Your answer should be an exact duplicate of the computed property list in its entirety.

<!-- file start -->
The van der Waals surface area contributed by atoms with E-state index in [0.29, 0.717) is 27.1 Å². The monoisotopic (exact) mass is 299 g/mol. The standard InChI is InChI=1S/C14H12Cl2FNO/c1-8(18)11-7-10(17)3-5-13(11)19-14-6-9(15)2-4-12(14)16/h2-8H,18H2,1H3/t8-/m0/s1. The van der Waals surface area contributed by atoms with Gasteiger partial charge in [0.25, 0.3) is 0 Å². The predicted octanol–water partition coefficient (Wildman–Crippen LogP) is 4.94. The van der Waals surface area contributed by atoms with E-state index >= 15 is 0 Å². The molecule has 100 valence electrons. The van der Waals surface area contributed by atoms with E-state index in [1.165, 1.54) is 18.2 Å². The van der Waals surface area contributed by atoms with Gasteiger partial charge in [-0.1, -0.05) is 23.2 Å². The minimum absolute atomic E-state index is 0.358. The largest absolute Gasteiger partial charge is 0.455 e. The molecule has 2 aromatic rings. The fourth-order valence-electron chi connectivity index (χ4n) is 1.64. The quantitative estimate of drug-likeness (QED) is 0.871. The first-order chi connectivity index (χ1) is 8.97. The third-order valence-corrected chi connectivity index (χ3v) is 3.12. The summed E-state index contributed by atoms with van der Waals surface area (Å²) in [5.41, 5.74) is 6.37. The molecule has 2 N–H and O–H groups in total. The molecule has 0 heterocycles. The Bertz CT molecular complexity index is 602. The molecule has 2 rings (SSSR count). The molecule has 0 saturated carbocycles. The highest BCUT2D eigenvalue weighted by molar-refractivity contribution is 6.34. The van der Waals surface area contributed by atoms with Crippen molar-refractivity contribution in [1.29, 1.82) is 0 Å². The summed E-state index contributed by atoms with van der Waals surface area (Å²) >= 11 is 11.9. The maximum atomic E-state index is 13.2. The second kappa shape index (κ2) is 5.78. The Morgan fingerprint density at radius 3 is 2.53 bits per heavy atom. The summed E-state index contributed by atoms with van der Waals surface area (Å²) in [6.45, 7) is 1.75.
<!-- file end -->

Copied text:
The van der Waals surface area contributed by atoms with E-state index in [0.29, 0.717) is 27.1 Å². The monoisotopic (exact) mass is 299 g/mol. The standard InChI is InChI=1S/C14H12Cl2FNO/c1-8(18)11-7-10(17)3-5-13(11)19-14-6-9(15)2-4-12(14)16/h2-8H,18H2,1H3/t8-/m0/s1. The van der Waals surface area contributed by atoms with Gasteiger partial charge in [0.25, 0.3) is 0 Å². The predicted octanol–water partition coefficient (Wildman–Crippen LogP) is 4.94. The van der Waals surface area contributed by atoms with E-state index >= 15 is 0 Å². The molecule has 100 valence electrons. The van der Waals surface area contributed by atoms with E-state index in [1.165, 1.54) is 18.2 Å². The van der Waals surface area contributed by atoms with Gasteiger partial charge in [-0.1, -0.05) is 23.2 Å². The minimum absolute atomic E-state index is 0.358. The largest absolute Gasteiger partial charge is 0.455 e. The molecule has 2 aromatic rings. The fourth-order valence-electron chi connectivity index (χ4n) is 1.64. The quantitative estimate of drug-likeness (QED) is 0.871. The first-order chi connectivity index (χ1) is 8.97. The third-order valence-corrected chi connectivity index (χ3v) is 3.12. The summed E-state index contributed by atoms with van der Waals surface area (Å²) in [5.41, 5.74) is 6.37. The molecule has 2 N–H and O–H groups in total. The molecule has 0 heterocycles. The Bertz CT molecular complexity index is 602. The molecule has 2 rings (SSSR count). The molecule has 0 saturated carbocycles. The highest BCUT2D eigenvalue weighted by molar-refractivity contribution is 6.34. The van der Waals surface area contributed by atoms with Crippen molar-refractivity contribution in [1.29, 1.82) is 0 Å². The summed E-state index contributed by atoms with van der Waals surface area (Å²) >= 11 is 11.9. The maximum atomic E-state index is 13.2. The second kappa shape index (κ2) is 5.78. The Morgan fingerprint density at radius 3 is 2.53 bits per heavy atom. The summed E-state index contributed by atoms with van der Waals surface area (Å²) in [6.45, 7) is 1.75.